Kenya: African countries making progress in fighting HIV/AIDS

Nairobi, Kenya (PANA) – With less than six months to the deadline set to achieve the Millennium Development Goals (MDGs) in 2015, African countries have made appreciable progress in fighting the scourge of HIV/AIDS, according to a medical expert, Dr. Lawrence  Oteba.

“If you look at the 90s and early 2000, the picture was very grim because the deaths from HIV were high, the number of new infections at that time was very high,” the Programme Adviser on HIV/AIDS with the Nairobi-based International Planned Parenthood Federation (IPPF), told PANA in an exclusive interview.

“Out of the 36 million people globally living with HIV then, 70% were in Africa. If you were diagnosed with HIV in the 90s, it was a death sentence, because anti-retroviral drugs were not widely available. Even if they were available, they were very expensive, so it was difficult, even to access laboratory back-up testing, like CD4 counts,” he noted.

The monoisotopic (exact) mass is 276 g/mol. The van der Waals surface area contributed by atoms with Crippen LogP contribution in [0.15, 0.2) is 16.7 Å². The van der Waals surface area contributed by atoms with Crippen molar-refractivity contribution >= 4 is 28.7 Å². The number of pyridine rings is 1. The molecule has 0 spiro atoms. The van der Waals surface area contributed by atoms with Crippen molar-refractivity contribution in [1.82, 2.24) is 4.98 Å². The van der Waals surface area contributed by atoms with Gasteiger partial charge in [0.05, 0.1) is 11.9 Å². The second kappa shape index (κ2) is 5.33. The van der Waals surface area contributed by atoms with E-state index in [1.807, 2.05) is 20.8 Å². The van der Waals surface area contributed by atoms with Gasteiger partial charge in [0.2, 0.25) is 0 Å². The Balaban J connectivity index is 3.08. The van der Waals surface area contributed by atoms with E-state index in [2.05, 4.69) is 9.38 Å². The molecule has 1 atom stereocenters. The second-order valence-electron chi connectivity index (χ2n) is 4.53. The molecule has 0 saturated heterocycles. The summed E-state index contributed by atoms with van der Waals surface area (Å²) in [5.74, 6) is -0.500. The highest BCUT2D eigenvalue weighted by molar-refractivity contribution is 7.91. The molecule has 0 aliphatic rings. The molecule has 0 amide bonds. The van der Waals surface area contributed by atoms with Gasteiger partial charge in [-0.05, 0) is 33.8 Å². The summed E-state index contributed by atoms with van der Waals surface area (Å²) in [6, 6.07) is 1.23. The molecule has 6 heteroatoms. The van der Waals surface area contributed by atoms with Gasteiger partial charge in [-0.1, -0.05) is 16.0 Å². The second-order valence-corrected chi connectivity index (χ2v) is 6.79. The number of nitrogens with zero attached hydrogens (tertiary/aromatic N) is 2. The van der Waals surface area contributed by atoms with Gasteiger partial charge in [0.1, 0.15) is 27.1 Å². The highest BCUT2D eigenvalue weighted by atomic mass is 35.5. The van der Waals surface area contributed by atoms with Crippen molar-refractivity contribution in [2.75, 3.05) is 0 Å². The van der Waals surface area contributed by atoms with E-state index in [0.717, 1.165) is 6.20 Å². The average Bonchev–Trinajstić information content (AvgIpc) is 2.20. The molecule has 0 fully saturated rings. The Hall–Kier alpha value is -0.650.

Dr Oteba attributed the success recorded to key investments in the treatment, prevention and support for people living with the disease by different countries and their global partners.

The UNAIDS Report of 2013, shows that death from AIDS related diseases in Africa has drastically reduced. Reduction of over 40% from the 2012 has been recorded, even though the prevalence rate is still high.

People who have HIV can now live longer due to new drugs, unlike in the past, when an infection of HIV was seen as a death sentence.  

HIV is now seen as a chronic illness, like diabetes and hypertension, and it is no longer the killer disease that it was in the 90s.

However, issues of stigma, discrimination and criminalization as well as new legislation are threatening to reverse the success recorded.

Dr Oteba urged African countries not to be complacent with the present situation, but must sustain the tempo in the fight against HIV, by allocating more resources to it.
-0- PANA SB/MA 27Nov2014

27 november 2014 22:17:43




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